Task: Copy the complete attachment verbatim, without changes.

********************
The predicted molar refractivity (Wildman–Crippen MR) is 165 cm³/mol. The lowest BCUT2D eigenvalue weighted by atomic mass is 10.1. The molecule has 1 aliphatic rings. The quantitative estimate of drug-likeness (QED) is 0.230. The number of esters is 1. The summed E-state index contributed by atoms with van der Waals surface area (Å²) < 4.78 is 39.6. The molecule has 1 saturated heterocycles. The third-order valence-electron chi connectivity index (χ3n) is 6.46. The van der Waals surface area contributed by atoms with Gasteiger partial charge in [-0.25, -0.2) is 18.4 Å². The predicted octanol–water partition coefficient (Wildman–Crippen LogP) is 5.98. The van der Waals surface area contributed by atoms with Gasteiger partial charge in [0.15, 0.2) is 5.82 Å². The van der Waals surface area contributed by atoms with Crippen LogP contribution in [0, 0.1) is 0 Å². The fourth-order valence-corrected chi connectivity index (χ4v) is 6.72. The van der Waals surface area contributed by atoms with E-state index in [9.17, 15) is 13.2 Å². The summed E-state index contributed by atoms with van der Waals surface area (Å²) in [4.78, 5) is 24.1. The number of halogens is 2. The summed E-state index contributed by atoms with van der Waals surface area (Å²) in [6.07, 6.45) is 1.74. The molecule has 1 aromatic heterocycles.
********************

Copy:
The predicted molar refractivity (Wildman–Crippen MR) is 165 cm³/mol. The lowest BCUT2D eigenvalue weighted by atomic mass is 10.1. The molecule has 1 aliphatic rings. The quantitative estimate of drug-likeness (QED) is 0.230. The number of esters is 1. The summed E-state index contributed by atoms with van der Waals surface area (Å²) < 4.78 is 39.6. The molecule has 1 saturated heterocycles. The third-order valence-electron chi connectivity index (χ3n) is 6.46. The van der Waals surface area contributed by atoms with Gasteiger partial charge in [-0.25, -0.2) is 18.4 Å². The predicted octanol–water partition coefficient (Wildman–Crippen LogP) is 5.98. The van der Waals surface area contributed by atoms with Gasteiger partial charge in [0.15, 0.2) is 5.82 Å². The van der Waals surface area contributed by atoms with Crippen LogP contribution in [0, 0.1) is 0 Å². The fourth-order valence-corrected chi connectivity index (χ4v) is 6.72. The van der Waals surface area contributed by atoms with E-state index in [9.17, 15) is 13.2 Å². The summed E-state index contributed by atoms with van der Waals surface area (Å²) in [4.78, 5) is 24.1. The number of halogens is 2. The summed E-state index contributed by atoms with van der Waals surface area (Å²) in [6.07, 6.45) is 1.74. The molecule has 1 aromatic heterocycles.